Narendra Modi's firm stand at WTO is a departure from UPA's decade-long weakness
For the first time in the last ten years, India has also told the world that when it comes to national interests, it doesn't care for what is considered good manners in the international forums.
Narendra Modi government's continued stand at the WTO that India's food security is as important as the Western nation's desperate desire to get the Trade Facilitation Protocol passed is an emphatic departure from the multilateral and bilateral trade policies pursued by the Manmohan Singh government during the last ten years.
The new approach is reciprocal and strong, while the UPA had tended to capitulate under international pressure.
Through this bold decision, in which the the July 31 deadline for the Trade Facilitation Agreement (TFA) has lapsed, India has told the US and the EU that its primary concern is its hungry poor and not their goodwill. Without agreeing to safeguarding their food interests, India cannot agree to a treaty aimed at maximising (mostly) rich countries' exports.
For the first time in the last ten years, India has also told the world that when it comes to national interests, it doesn't care for what is considered good manners in the international forums. Indirectly, it has also told the world that it doesn't stand by the weak position of its predecessor, the UPA, which had agreed for the TFA without negotiating hard for a "single undertaking" - taking decisions on both the issues together.
When the UPA government had agreed for the TFA in Bali during the last round of negotiations, it was in lieu of a proposed agreement on its food security requirements. The US, EU and other developed countries had opposed India's food subsidy programmes if they exceeded 10 per cent of the total agricultural production, the limit permitted under the WTO (World Trade Organisation) rules.
The WTO Agreement on Agricultural (AoA) subsidies allows only 10 percent (of production) subsidy for most of the developing countries. Rich countries argued that the Food Security Bill exceeds this 10 percent and therefore it would "distort" international trade. Using the AoA, they picked on India's stock holding of food grains, minimum support prices to farmers and other subsidies while overlooking the fact that they dole out billions of dollars as indirect subsidies in their respective countries.
In hindsight, it's clear that the UPA government shouldn't have wilted under pressure at the WTO and should have bargained hard. If there was no agreement for a "single undertaking", it should have docked the TFA. Instead, it allowed for cherry picking by the US and the EU, which became a source of international pressure and bad international press. It's clear now that had the UPA taken a firm stand, things could have been favourable to India.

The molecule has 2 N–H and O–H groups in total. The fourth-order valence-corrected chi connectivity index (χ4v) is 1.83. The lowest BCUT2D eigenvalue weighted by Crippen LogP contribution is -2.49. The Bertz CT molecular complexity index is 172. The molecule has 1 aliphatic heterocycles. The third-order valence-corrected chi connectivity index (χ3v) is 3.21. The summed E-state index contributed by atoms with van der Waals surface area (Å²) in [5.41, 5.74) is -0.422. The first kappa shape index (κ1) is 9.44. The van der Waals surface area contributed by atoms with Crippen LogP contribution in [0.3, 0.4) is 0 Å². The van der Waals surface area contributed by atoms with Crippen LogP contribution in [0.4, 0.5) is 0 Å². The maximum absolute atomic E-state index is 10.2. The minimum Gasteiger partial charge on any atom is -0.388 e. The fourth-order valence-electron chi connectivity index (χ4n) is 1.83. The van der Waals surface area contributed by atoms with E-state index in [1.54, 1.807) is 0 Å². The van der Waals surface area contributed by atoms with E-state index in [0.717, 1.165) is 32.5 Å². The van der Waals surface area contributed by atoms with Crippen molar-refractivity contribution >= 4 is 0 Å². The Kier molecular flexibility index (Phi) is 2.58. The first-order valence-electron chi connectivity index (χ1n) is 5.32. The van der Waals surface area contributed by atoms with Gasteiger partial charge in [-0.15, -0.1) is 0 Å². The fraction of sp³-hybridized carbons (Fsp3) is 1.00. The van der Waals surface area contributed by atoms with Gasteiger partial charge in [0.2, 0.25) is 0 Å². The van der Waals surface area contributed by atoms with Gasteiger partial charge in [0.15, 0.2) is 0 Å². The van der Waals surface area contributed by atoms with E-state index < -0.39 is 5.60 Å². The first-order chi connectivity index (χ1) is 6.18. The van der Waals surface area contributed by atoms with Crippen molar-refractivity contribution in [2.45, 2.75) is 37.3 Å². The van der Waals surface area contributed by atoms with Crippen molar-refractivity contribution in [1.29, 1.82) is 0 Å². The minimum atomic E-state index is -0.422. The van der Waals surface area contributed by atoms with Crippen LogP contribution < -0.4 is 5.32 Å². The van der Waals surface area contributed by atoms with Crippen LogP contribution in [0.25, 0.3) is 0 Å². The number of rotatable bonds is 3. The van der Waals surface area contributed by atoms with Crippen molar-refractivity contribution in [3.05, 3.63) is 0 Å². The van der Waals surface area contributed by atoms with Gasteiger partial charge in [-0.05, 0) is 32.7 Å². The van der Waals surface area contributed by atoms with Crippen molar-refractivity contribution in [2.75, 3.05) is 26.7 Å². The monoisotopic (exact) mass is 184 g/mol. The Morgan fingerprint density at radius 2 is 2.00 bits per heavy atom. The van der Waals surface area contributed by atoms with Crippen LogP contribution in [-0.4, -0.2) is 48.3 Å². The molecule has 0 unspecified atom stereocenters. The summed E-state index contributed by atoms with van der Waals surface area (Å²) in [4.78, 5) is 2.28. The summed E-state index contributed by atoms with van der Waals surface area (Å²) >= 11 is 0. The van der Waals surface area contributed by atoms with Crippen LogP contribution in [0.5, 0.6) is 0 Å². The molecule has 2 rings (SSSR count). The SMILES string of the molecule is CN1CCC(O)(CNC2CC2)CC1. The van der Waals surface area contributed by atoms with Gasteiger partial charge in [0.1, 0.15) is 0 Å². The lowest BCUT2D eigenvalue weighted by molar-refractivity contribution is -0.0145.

India's current strong position appears to have led to some softening of stand by the US. On Thursday, American secretary of state John Kerry said that he understood India's concerns about its food security requirements. He also expressed hope that the Bali package would address them. This is a stated departure from the position of the block of countries led by the US and EU earlier. In all its dealings towards the TF protocol, they had been dismissive of the food security requirements of India.
The US had earlier said that "we are extremely discouraged that a small handful of Members in this organization (WTO) are ready to walk away from their commitments at Bali, to kill the Bali agreement, to kill the power of that good faith and goodwill we all shared, to flip the lights in this building back to dark".
While countries such as the US cry foul of a "missed deadline" because of India's firm stand, experts point to the fact that the history of WTO is dotted with a number of deadlines. Chakravarthy Raghavan, editor emeritus of South-North Development Monitor, said that "if the deadline for the TF protocol is missed, it will be one of a long line of 'missed deadlines' from the inception of the WTO on 1 January 1995: those mandated by Ministerial Conferences and thus 'Ministerial political commitments', and those missed in terms of legally binding mandated deadlines set by the Marrakech Treaty."
"Many of these missed deadlines and unfulfilled obligations are central to the demands of developing countries and the fulfilment of the development mandate under the Doha negotiations, and a vast majority of missed deadlines is because of the US and developed countries withholding consensus," he adds.
India therefore shouldn't worry about another missed deadline. What's important is its sovereign right over its domestic policies for the welfare of its people.
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